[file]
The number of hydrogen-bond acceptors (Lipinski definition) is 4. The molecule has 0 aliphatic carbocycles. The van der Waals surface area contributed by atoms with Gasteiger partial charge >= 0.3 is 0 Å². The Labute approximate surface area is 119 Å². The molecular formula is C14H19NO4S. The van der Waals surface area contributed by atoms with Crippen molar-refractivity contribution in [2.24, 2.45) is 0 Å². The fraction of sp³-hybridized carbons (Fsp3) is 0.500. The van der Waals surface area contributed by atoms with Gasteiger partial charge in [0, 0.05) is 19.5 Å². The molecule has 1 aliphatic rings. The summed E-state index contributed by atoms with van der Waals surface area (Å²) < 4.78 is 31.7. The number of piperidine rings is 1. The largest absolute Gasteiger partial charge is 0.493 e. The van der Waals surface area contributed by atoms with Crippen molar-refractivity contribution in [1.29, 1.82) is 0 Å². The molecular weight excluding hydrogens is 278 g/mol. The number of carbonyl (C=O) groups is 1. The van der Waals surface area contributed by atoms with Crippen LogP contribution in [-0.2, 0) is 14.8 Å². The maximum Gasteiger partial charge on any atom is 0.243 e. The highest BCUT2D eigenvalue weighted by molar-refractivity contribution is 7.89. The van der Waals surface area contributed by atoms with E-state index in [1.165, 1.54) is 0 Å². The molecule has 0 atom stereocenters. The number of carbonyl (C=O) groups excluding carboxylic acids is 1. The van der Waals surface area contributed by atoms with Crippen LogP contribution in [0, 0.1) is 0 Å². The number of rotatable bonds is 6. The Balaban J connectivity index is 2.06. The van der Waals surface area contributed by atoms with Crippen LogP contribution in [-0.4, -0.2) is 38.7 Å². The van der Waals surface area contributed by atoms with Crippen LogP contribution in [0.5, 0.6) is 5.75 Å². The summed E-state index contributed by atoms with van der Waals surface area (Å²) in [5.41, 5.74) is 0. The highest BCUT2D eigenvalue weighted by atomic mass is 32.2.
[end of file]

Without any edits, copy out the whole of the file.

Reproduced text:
The number of hydrogen-bond acceptors (Lipinski definition) is 4. The molecule has 0 aliphatic carbocycles. The van der Waals surface area contributed by atoms with Gasteiger partial charge >= 0.3 is 0 Å². The Labute approximate surface area is 119 Å². The molecular formula is C14H19NO4S. The van der Waals surface area contributed by atoms with Crippen molar-refractivity contribution in [2.24, 2.45) is 0 Å². The fraction of sp³-hybridized carbons (Fsp3) is 0.500. The van der Waals surface area contributed by atoms with Gasteiger partial charge in [0, 0.05) is 19.5 Å². The molecule has 1 aliphatic rings. The summed E-state index contributed by atoms with van der Waals surface area (Å²) < 4.78 is 31.7. The number of piperidine rings is 1. The largest absolute Gasteiger partial charge is 0.493 e. The van der Waals surface area contributed by atoms with Crippen molar-refractivity contribution in [1.29, 1.82) is 0 Å². The molecular weight excluding hydrogens is 278 g/mol. The number of carbonyl (C=O) groups is 1. The van der Waals surface area contributed by atoms with Crippen LogP contribution in [-0.2, 0) is 14.8 Å². The maximum Gasteiger partial charge on any atom is 0.243 e. The highest BCUT2D eigenvalue weighted by molar-refractivity contribution is 7.89. The van der Waals surface area contributed by atoms with E-state index in [1.165, 1.54) is 0 Å². The molecule has 0 atom stereocenters. The number of carbonyl (C=O) groups excluding carboxylic acids is 1. The van der Waals surface area contributed by atoms with Crippen LogP contribution in [0, 0.1) is 0 Å². The number of rotatable bonds is 6. The Balaban J connectivity index is 2.06. The van der Waals surface area contributed by atoms with Crippen LogP contribution in [-0.4, -0.2) is 38.7 Å². The van der Waals surface area contributed by atoms with Crippen LogP contribution in [0.5, 0.6) is 5.75 Å². The summed E-state index contributed by atoms with van der Waals surface area (Å²) in [5.41, 5.74) is 0. The highest BCUT2D eigenvalue weighted by atomic mass is 32.2.